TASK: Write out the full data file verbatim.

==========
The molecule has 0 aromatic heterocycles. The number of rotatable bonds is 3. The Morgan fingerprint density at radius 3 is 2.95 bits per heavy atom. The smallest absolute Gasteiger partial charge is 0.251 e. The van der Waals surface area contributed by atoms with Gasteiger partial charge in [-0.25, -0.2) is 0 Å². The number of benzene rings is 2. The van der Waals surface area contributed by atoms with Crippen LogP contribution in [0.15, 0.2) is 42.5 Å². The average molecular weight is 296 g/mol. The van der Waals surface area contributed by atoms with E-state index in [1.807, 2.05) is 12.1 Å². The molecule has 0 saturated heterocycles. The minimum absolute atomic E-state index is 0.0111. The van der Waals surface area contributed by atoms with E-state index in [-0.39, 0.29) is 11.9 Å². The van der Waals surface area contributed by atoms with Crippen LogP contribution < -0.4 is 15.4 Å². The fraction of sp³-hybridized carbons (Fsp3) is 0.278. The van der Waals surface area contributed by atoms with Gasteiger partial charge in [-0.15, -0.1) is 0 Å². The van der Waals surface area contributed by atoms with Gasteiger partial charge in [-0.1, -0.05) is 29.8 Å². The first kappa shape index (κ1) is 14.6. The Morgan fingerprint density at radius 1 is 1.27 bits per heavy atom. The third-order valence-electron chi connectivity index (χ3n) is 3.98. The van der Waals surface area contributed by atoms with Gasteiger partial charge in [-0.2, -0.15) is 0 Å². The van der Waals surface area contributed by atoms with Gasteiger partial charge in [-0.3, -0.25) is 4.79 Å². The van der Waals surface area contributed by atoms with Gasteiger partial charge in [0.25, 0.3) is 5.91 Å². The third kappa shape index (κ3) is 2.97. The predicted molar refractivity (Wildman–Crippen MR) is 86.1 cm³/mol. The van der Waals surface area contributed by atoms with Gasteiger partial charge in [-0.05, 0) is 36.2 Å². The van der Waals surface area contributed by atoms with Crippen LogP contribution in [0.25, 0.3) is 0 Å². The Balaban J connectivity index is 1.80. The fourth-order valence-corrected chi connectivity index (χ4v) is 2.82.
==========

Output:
The molecule has 0 aromatic heterocycles. The number of rotatable bonds is 3. The Morgan fingerprint density at radius 3 is 2.95 bits per heavy atom. The smallest absolute Gasteiger partial charge is 0.251 e. The van der Waals surface area contributed by atoms with Gasteiger partial charge in [-0.25, -0.2) is 0 Å². The number of benzene rings is 2. The van der Waals surface area contributed by atoms with Crippen LogP contribution in [0.15, 0.2) is 42.5 Å². The average molecular weight is 296 g/mol. The van der Waals surface area contributed by atoms with E-state index in [1.807, 2.05) is 12.1 Å². The molecule has 0 saturated heterocycles. The minimum absolute atomic E-state index is 0.0111. The van der Waals surface area contributed by atoms with E-state index in [-0.39, 0.29) is 11.9 Å². The van der Waals surface area contributed by atoms with Crippen LogP contribution < -0.4 is 15.4 Å². The fraction of sp³-hybridized carbons (Fsp3) is 0.278. The van der Waals surface area contributed by atoms with Gasteiger partial charge in [-0.15, -0.1) is 0 Å². The van der Waals surface area contributed by atoms with Gasteiger partial charge in [-0.1, -0.05) is 29.8 Å². The first kappa shape index (κ1) is 14.6. The Morgan fingerprint density at radius 1 is 1.27 bits per heavy atom. The third-order valence-electron chi connectivity index (χ3n) is 3.98. The van der Waals surface area contributed by atoms with Gasteiger partial charge in [-0.2, -0.15) is 0 Å². The van der Waals surface area contributed by atoms with Gasteiger partial charge in [-0.3, -0.25) is 4.79 Å². The van der Waals surface area contributed by atoms with Gasteiger partial charge in [0.25, 0.3) is 5.91 Å². The third kappa shape index (κ3) is 2.97. The predicted molar refractivity (Wildman–Crippen MR) is 86.1 cm³/mol. The van der Waals surface area contributed by atoms with Gasteiger partial charge in [-0.05, 0) is 36.2 Å². The van der Waals surface area contributed by atoms with Crippen LogP contribution in [0.25, 0.3) is 0 Å². The Balaban J connectivity index is 1.80. The fourth-order valence-corrected chi connectivity index (χ4v) is 2.82.